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I’m going to be upfront with you.
Right now, I really hate my chickens.
Going out to feed and water them every day is a struggle for my husband and I right now because they have become such serious freeloaders that every time we look at them all we can do is seethe with contempt.
We are self-reflective enough to admit (albeit begrudgingly) that we are probably doing something wrong.
Our chickens just aren’t laying well right now, and we had a couple valid theories as to why until a few days ago. We push our layers throughout the winter months, asking them to produce even when nature argues they should probably be taking a break.
We use a light to simulate daylight and feed them egg producer feed to help enhance productivity, which we need as we sell our eggs, use them to feed ourselves, and also need them for incubation in the late winter months.
Therefore, our first theory was that perhaps we had pushed the birds too hard, and they were going into a molt. That didn’t prove to be the case. Instead, we opened the coop door one day to find…drumroll please…a hen eating eggs.
Now, that’s a problem.
We realized we weren’t necessarily seeing a drop in egg production, but rather, the eggs that were being produced were being scarfed up by a greedy hen. If you’ve ever experienced the utter frustration that comes when a hen (or multiple birds) start eating eggs, you know how annoyed we were. Luckily, this is a habit that can be broken by incorporating a few simple steps.
Remember that the longer you allow your hens to eat eggs, the more difficult it will be for you to rectify the situation. Get your birds to stop eating eggs ASAP, or the problem could be one you have to deal with in the long term. Know that an ounce of prevention is worth a pound of cure, and consider some adjustments to prevent the situation from growing out of hand (as we did!) in the first place.
Eggs are usually eaten because they get broken, and then become too tempting for your chickens to resist. Eliminating the temptation will eliminate the behavior – right? When your hens are laying, try not to disturb them. This can startle them and cause accidental egg breakage.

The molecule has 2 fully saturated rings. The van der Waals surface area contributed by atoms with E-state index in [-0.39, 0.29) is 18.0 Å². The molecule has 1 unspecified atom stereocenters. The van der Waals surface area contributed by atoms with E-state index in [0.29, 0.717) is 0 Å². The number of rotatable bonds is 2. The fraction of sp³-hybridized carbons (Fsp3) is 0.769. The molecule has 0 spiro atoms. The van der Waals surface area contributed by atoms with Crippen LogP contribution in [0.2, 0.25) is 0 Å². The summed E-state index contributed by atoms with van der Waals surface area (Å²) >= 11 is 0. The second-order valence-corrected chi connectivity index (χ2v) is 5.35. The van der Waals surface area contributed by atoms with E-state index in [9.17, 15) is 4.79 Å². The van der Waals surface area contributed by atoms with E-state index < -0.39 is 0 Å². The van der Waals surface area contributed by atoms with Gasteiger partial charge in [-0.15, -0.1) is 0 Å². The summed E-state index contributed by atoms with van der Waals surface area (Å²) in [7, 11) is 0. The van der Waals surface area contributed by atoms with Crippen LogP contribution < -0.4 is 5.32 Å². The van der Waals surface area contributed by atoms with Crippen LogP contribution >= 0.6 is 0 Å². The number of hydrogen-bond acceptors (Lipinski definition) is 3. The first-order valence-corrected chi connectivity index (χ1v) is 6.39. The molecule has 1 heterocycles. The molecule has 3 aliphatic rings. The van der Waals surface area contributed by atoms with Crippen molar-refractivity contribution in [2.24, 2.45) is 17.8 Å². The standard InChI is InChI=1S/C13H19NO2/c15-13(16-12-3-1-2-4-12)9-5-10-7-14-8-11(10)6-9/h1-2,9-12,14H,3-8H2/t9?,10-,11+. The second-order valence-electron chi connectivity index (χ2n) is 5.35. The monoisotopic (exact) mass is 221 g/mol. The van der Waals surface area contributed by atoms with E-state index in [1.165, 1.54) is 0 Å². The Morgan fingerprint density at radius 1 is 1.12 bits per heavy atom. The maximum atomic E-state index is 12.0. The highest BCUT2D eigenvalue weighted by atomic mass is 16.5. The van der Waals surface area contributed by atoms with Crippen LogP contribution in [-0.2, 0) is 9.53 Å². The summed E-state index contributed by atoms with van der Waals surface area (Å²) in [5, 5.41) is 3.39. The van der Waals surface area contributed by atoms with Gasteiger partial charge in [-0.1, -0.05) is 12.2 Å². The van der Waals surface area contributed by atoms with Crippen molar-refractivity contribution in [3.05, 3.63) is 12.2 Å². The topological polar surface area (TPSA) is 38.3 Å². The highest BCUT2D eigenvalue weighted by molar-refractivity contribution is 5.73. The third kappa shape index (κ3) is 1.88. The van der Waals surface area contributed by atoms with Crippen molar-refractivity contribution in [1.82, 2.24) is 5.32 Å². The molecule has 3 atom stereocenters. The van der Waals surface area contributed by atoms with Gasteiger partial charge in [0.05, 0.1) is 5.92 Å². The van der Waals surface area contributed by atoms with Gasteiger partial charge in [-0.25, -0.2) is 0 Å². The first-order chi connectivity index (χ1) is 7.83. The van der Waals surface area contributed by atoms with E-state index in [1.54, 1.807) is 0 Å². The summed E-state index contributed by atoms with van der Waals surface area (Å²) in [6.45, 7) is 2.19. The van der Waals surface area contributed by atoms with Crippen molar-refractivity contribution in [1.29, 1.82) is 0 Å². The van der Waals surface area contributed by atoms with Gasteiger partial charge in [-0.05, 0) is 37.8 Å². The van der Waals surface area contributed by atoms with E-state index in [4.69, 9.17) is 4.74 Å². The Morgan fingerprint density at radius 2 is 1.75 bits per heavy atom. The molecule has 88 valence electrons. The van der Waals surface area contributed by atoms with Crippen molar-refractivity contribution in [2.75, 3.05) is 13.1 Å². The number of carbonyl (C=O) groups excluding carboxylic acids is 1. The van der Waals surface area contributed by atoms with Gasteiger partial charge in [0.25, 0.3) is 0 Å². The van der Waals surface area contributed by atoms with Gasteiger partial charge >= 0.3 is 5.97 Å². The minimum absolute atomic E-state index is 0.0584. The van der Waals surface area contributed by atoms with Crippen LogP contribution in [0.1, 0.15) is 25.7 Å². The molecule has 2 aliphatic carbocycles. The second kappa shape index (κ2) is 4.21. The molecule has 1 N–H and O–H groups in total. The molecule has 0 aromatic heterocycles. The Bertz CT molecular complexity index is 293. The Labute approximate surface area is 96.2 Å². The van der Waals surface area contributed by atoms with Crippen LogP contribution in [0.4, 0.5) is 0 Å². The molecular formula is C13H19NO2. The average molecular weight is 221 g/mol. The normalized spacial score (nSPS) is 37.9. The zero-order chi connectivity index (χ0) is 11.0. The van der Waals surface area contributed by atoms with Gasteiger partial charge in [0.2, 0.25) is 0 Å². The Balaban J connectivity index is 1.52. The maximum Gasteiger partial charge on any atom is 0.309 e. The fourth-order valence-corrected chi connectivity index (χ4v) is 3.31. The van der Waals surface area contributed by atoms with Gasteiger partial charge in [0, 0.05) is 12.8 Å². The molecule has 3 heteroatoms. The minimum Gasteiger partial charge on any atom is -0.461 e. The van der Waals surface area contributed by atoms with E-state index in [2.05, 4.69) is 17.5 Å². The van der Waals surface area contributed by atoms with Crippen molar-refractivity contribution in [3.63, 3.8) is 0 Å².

There are many factors that can contribute to egg eating, but many of them can be indicators that you are not providing a crucial element for your hens’ health and wellbeing.
For starters, make sure you have fresh feed and water available at all times and set up a second feeding station if you have any aggression or bullying issues going on (stress can cause squabbles, which can break eggs). Hens have been known to crack open eggs for the liquid inside when they are thirsty, so make sure you always have fresh, clean water for your birds.
Even if you have a free feeding policy, there is still a chance your hens aren’t getting the nutrients they need. Higher protein feed can help make up for any nutritional deficits related to egg laying.
Hens often eat eggs as a way to receive nutrients or calories they aren’t getting in their diets – protein deficiency is the most common culprit. If you are using a homemade feed, kudos to you for putting in the extra work – but remember that homemade rations often lack the balanced nutrients that are included in formulated commercial feeds.
If you are having problems with egg eating, your birds may be lacking in one of the following nutrients: phosphorus, magnesium, and vitamin D. You can supplement with oyster shell or other supplements if you suspect this as a problem. Egg breakage is more likely during the winter months or during times of inclement weather when your hens are confined to a coop.
Whenever possible, provide your hens with space outdoors to roam about. This will keep them busy and out of the nest boxes. Overcrowding is a primary cause of egg breakage. If your birds can’t get out to free range, they need more room inside the coop – at least four square feet per bird. Hens often get into trouble when they’re bored, so providing more space for them to roam can help prevent egg breakage and eating.
Make sure you have plenty of room in your nest boxes for each of your hens – ideally, you need at least one nest box for every four hens in your flock. You should position your nest boxes so that they are off the ground and far away from your roosts. These nest boxes must be filled with clean, dry nesting material.
It should go without saying that an egg that is laid and not instantly surrounded by a plush, cushiony environment will be cracked almost immediately. Plus, we’ve noticed that our hens are less likely to lay in the nest boxes if they’re at all dirty – and the eggs you do get end up being dirty and, frankly, disgusting.